More reliably predicting what will work
The translation of preclinical research findings into effective treatments continues to deliver unsatisfactory results. When experimental diagnostic and treatment approaches are applied in practice, many of them fail. What are the reasons behind this? A recent study by researchers from Charité – Universitätsmedizin Berlin and the Berlin Institute of Health (BIH) has shown that a more flexible approach to study design can significantly improve the efficiency of preclinical research. Results from this research have been published in the current issue of the journal PLOS Biology.*
The development of new treatment approaches demands reliable and reproducible results from biomedical research. These results must have high predictive ability in a real-world setting, both in terms of our understanding of the disease itself and our understanding of new diagnostic and treatment methods. However, many treatments which appear to achieve promising results in animal studies later fail to produce results in the clinical setting. Reasons for this include a lack of quality control in preclincial studies, which may result in inadequate sample sizes, a lack of randomization, or the use of an inappropriate study design.
Working under the leadership of Prof. Dr. Ulrich Dirnagl, Head of Experimental Neurology at Charité and Founding Director of the Center for Transforming Biomedical Research at the BIH, the researchers showed that, through the use of a more flexible approach involving group sequential designs, it is possible to enhance the efficiency of preclinical studies. Group sequential design studies are quite common in clinical research – a situation which contrasts starkly with that found in preclinical research. Sequential design methods offer the option of designing studies with larger sample sizes and more robust findings. Stopping criteria, which are developed in advance, allow studies to be stopped early if the treatment fails to produce the expected effect, or if the effect size is found to be very large. This results in many studies, which are initially estimated to require large numbers of animals, being stopped early, meaning that not all of the animals need to be used.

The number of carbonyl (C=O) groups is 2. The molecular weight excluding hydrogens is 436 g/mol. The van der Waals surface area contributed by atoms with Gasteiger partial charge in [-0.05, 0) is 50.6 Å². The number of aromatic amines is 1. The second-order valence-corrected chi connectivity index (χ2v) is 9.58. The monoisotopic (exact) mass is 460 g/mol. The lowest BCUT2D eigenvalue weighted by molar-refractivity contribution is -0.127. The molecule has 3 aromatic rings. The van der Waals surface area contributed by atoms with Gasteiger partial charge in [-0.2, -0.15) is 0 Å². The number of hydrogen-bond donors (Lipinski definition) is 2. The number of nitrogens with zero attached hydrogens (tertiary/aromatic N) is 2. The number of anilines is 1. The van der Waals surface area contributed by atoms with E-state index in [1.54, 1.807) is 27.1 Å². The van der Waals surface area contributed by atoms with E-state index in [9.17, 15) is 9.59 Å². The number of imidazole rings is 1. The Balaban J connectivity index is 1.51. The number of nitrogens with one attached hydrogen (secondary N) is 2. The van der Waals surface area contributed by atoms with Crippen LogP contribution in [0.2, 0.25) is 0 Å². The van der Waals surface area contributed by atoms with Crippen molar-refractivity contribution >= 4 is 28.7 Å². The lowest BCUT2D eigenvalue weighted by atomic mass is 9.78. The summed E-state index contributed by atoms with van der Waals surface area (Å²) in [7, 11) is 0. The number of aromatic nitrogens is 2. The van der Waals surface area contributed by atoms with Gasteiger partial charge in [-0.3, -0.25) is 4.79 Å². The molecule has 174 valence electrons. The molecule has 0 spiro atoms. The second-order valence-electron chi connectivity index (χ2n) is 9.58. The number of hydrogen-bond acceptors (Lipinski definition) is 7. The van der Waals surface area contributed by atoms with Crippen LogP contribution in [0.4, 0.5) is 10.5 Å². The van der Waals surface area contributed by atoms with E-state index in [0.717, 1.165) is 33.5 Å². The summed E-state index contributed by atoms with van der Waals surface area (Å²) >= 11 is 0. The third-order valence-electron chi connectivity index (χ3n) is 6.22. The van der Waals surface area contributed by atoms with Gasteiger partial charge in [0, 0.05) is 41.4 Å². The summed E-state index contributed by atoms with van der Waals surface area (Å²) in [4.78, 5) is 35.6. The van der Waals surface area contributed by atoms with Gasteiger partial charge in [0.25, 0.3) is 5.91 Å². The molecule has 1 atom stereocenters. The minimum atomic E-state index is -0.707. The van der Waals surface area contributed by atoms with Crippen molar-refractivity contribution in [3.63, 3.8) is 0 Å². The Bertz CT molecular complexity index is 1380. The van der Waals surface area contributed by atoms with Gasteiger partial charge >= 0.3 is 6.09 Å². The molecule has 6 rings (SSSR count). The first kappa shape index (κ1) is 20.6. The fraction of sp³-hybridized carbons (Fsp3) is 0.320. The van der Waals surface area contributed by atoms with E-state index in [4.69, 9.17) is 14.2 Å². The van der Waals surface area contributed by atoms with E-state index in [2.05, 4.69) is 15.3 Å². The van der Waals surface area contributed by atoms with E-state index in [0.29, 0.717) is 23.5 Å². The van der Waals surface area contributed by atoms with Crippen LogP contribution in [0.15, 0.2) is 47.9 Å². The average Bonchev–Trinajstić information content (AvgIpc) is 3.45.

"Our computer models show that, without affecting the validity of the study, group sequential designs lead to resource savings of 30% when compared to the block designs commonly used in preclinical studies," explains Dr. Ulrike Grittner, one of the study's two first authors.
Conventional block designs require sample sizes to be predetermined and fixed, with the question of whether or not the null hypothesis should be rejected only answerable at the end of the study. Dr. Grittner adds: "Higher standards of quality in preclinical research make it easier to translate research findings into clinical research. This means that promising new treatments can be spotted sooner, and can be made available to patients more quickly."
Prof. Dr. Ulrich Dirnagl